Over the past week or so, I saw headline after headline reporting on extremes: heat waves in the Arctic, in England, in Japan. Wildfires in California and across Europe, including the Arctic circle. Drought in Australia. Extreme summer weather conditions around the world have suddenly become high-profile news, and none of it is encouraging. It made … Continue reading Climate and weather: Is this the new normal?
The title refers to a book I just finished reading. I'll tell you more in a moment. But first, I need to report "breaking news." Last night, while scrolling through my social media feeds, a cutesy entry from the pop culture website Buzzfeed showed up: "32 People That Look So Much Like Their Parent You'll … Continue reading Stories of heredity: “She Has Her Mother’s Laugh”
Did you see the news recently about the whale that died in Thailand because it had a stomach full of plastic bags and other trash—more than 17 pounds' worth? How about about increasingly vocal efforts to remove plastic drinking straws from the list of common dining accessories? Plastic news really caught my eye that past couple … Continue reading The perils of plastic
This week, I finished reading The Woman Who Smashed Codes, by Jason Fagone. It chronicles the life and contributions—mostly behind the scenes—of Elizebeth Smith Friedman, arguably one of the most important cryptography specialists working in the United States during the first half of the 20th century. She and her husband William created useful methods and … Continue reading A story about…science?
Did you hear the news? If you've got romaine lettuce on hand in the United States, and you don't know where it came from (such as a local farm), you are being urged by the Centers for Disease Control (CDC) to throw it out. A batch of romaine lettuce from Yuma, Arizona has been contaminated … Continue reading The under-appreciated lives of plants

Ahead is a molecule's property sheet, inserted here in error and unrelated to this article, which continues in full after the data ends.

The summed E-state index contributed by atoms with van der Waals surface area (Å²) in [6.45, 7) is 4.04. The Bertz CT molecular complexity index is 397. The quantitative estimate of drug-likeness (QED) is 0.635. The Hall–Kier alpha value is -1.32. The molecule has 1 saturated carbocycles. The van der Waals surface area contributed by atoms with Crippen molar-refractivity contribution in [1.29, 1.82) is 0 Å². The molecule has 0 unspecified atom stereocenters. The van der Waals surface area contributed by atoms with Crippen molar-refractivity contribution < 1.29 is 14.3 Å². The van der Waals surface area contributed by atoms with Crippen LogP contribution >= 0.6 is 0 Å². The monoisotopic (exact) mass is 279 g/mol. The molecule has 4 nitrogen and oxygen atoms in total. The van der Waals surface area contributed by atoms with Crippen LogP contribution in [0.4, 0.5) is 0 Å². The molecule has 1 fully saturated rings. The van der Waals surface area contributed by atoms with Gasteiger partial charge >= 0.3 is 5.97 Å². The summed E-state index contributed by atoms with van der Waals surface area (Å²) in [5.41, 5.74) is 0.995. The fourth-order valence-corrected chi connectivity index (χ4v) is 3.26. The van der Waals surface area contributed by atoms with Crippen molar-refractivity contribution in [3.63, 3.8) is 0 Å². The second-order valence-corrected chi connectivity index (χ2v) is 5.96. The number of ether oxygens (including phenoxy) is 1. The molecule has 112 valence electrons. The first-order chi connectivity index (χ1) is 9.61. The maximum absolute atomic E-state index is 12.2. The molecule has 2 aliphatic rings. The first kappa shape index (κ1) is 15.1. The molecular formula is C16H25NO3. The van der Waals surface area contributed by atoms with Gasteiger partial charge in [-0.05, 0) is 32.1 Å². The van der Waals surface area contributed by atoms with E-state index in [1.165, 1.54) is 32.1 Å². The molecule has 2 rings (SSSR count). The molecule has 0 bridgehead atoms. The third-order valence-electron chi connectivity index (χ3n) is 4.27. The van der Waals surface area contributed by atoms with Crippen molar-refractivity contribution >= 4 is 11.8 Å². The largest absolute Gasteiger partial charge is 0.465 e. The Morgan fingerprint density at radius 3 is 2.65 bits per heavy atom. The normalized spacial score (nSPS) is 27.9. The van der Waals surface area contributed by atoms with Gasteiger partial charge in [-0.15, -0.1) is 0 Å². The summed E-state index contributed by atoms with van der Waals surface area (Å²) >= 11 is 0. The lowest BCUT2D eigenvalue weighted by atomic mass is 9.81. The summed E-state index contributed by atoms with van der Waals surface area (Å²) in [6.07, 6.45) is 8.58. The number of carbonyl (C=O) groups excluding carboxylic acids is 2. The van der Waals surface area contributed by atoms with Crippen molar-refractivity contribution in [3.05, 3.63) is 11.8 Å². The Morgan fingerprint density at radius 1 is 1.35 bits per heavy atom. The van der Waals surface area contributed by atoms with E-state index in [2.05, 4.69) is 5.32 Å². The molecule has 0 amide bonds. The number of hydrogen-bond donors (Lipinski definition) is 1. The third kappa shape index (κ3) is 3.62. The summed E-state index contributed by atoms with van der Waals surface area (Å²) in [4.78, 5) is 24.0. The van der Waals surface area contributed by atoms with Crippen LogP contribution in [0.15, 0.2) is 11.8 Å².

I wanted to share a quick post about a book I finished reading this week, The Death and Life of the Great Lakes. In 2017, Milwaukee journalist Dan Egan wrote a compelling "un-natural history" of the Great Lakes, chronicling the shifting relationship modern human society has built with these giant inland seas. Balancing stories of … Continue reading From canals to carp–a book about the Great Lakes
Last summer, I read the book How to Tame a Fox, by Lee Alan Dugatkin and Lyudmila Trut. I found the scientific story of fox genetics and domestication in the Soviet Union/Russia to be a compelling mix of biography, science, and politics. In June 2017, I wrote a blog post about the book and other … Continue reading More tales of domesticity and aggression
It can be very difficult to visualize the inner structures of living things since we can't see them directly. Our own bodies hide mysteries that usually are revealed only to surgeons or with imaging techniques such as X-rays. But the tiniest components of life: the structures of cells, viruses, and molecules—such as DNA and proteins—can … Continue reading An animated view of life
As a young child, my first lessons in "community" came from errands and outings with my family, interactions with neighbors, school and extra-curricular activities I participated in...and public television. I grew up with now-classic episodes of "Sesame Street" and "Mister Roger's Neighborhood," which taught me about the basics of positive communities and the people who … Continue reading Scientists in our neighborhoods
What does it mean to be a scientist? When children are young, we teach them about the types of people they will encounter in the big world and their own options for their future adult roles. We tell them that scientists are people who ask questions about how the world works and try to find … Continue reading Science from the sidelines: Lessons from jellyfish